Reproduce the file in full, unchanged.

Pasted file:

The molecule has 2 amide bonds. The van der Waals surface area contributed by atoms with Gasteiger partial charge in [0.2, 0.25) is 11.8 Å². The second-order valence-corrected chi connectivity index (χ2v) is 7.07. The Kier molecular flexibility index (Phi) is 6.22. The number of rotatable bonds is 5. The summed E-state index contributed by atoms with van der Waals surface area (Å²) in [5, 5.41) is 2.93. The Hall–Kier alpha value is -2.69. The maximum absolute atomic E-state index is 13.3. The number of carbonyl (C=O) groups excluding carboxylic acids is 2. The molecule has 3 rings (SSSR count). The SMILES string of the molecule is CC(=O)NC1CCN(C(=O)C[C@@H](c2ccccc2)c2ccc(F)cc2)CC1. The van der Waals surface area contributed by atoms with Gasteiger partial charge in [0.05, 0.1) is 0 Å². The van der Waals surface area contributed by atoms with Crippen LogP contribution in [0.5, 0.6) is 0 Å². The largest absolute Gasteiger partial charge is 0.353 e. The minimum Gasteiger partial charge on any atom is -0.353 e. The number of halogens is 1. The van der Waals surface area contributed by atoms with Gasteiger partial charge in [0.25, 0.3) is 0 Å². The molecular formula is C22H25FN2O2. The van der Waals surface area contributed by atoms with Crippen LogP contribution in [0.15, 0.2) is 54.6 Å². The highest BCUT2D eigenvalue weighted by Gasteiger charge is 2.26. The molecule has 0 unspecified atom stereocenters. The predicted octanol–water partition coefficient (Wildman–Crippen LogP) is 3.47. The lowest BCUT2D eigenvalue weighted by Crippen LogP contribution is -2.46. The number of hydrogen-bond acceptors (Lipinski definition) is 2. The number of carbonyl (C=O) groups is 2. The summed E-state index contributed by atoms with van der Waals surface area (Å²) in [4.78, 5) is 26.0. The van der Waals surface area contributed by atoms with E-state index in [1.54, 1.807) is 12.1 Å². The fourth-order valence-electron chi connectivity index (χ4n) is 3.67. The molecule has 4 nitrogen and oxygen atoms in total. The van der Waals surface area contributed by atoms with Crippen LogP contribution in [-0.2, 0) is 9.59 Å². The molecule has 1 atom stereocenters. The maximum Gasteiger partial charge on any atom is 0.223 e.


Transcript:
The molecule has 2 amide bonds. The van der Waals surface area contributed by atoms with Gasteiger partial charge in [0.2, 0.25) is 11.8 Å². The second-order valence-corrected chi connectivity index (χ2v) is 7.07. The Kier molecular flexibility index (Phi) is 6.22. The number of rotatable bonds is 5. The summed E-state index contributed by atoms with van der Waals surface area (Å²) in [5, 5.41) is 2.93. The Hall–Kier alpha value is -2.69. The maximum absolute atomic E-state index is 13.3. The number of carbonyl (C=O) groups excluding carboxylic acids is 2. The molecule has 3 rings (SSSR count). The SMILES string of the molecule is CC(=O)NC1CCN(C(=O)C[C@@H](c2ccccc2)c2ccc(F)cc2)CC1. The van der Waals surface area contributed by atoms with Gasteiger partial charge in [0.05, 0.1) is 0 Å². The van der Waals surface area contributed by atoms with Crippen LogP contribution in [0.5, 0.6) is 0 Å². The largest absolute Gasteiger partial charge is 0.353 e. The minimum Gasteiger partial charge on any atom is -0.353 e. The number of halogens is 1. The van der Waals surface area contributed by atoms with Gasteiger partial charge in [0.25, 0.3) is 0 Å². The molecular formula is C22H25FN2O2. The van der Waals surface area contributed by atoms with Crippen LogP contribution in [0.15, 0.2) is 54.6 Å². The highest BCUT2D eigenvalue weighted by Gasteiger charge is 2.26. The molecule has 0 unspecified atom stereocenters. The predicted octanol–water partition coefficient (Wildman–Crippen LogP) is 3.47. The lowest BCUT2D eigenvalue weighted by Crippen LogP contribution is -2.46. The number of hydrogen-bond acceptors (Lipinski definition) is 2. The number of carbonyl (C=O) groups is 2. The summed E-state index contributed by atoms with van der Waals surface area (Å²) in [4.78, 5) is 26.0. The van der Waals surface area contributed by atoms with E-state index in [1.54, 1.807) is 12.1 Å². The fourth-order valence-electron chi connectivity index (χ4n) is 3.67. The molecule has 4 nitrogen and oxygen atoms in total. The van der Waals surface area contributed by atoms with Crippen LogP contribution in [-0.2, 0) is 9.59 Å². The molecule has 1 atom stereocenters. The maximum Gasteiger partial charge on any atom is 0.223 e.